"Women and minorities were exempted from the idea because they often weren’t promoted despite their competence and so didn’t get the chance to reach their level of incompetence."
"What really happens is that managers are promoted, not to their level of immutable incompetence, but to their level of anxiety and depression, which overwhelms their ambition and desire to succeed."
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Most leaders are also subordinates, most subordinates are also leaders.
A good follower have almost the same traits as a good leader. If everyone could manage themselves, commit to the organization, competent, courageous, honest, and credible, then Peter Principle would probably never have been written.
Most managers address the bad boss problem by getting out of the subordinate role as quickly as possible and, by improving their own leadership skills, becoming a good boss.
Incompetence can also be seen on how subordinates deal with their bosses.
Workers feel anxious on how their bosses think about them. Should I correct my boss? Does he think of me as a competitor? Am I capable enough? Should I take an action?
Of course, everyone would think of those question before making a move. But a wise subordinate know can recognize that a boss does not know what he needs and the best thing to do is address their suggestions to the boss. Why? Because the boss is the one with the greater power to act.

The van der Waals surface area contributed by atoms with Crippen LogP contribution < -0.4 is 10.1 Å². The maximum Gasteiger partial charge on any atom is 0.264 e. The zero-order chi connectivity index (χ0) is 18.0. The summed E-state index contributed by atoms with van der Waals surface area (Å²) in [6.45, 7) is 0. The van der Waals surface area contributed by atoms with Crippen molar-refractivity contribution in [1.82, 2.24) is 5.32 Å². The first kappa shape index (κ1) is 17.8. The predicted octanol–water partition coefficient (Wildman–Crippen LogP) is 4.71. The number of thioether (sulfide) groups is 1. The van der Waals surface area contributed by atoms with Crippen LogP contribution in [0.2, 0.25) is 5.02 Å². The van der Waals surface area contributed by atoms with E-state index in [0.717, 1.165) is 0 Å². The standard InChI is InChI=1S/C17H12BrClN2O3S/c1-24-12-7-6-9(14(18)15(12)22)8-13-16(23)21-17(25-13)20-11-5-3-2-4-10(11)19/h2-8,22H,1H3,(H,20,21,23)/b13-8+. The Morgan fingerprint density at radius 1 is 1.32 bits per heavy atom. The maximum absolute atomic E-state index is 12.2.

Also known as The Peter principle of Incompetence, it claims that people who do their job well are promoted to positions of greater responsibility, and so on, until they reach a position in which they are incompetent, so they remain stuck in that position.
When a person is promoted, they usually turn to different responsibilities and roles which requires completely different skills and insights.
Later on, the company will notice that they made a mistake in choosing the right person but will not want to admit it. As a result, the position will be maintained but will either end up unfilled due to voluntary resignation or imminent dismissal of the person.
Peter J. Lawrence, whose 1969 bestseller “The Peter Principle” satirically provided many insights on the hows and the whys of incompetents working among us, is now being taken more seriously.
People are promoted to a job they are incapable of doing, based on their previous performance. This makes most employees rise to their level of incompetence.
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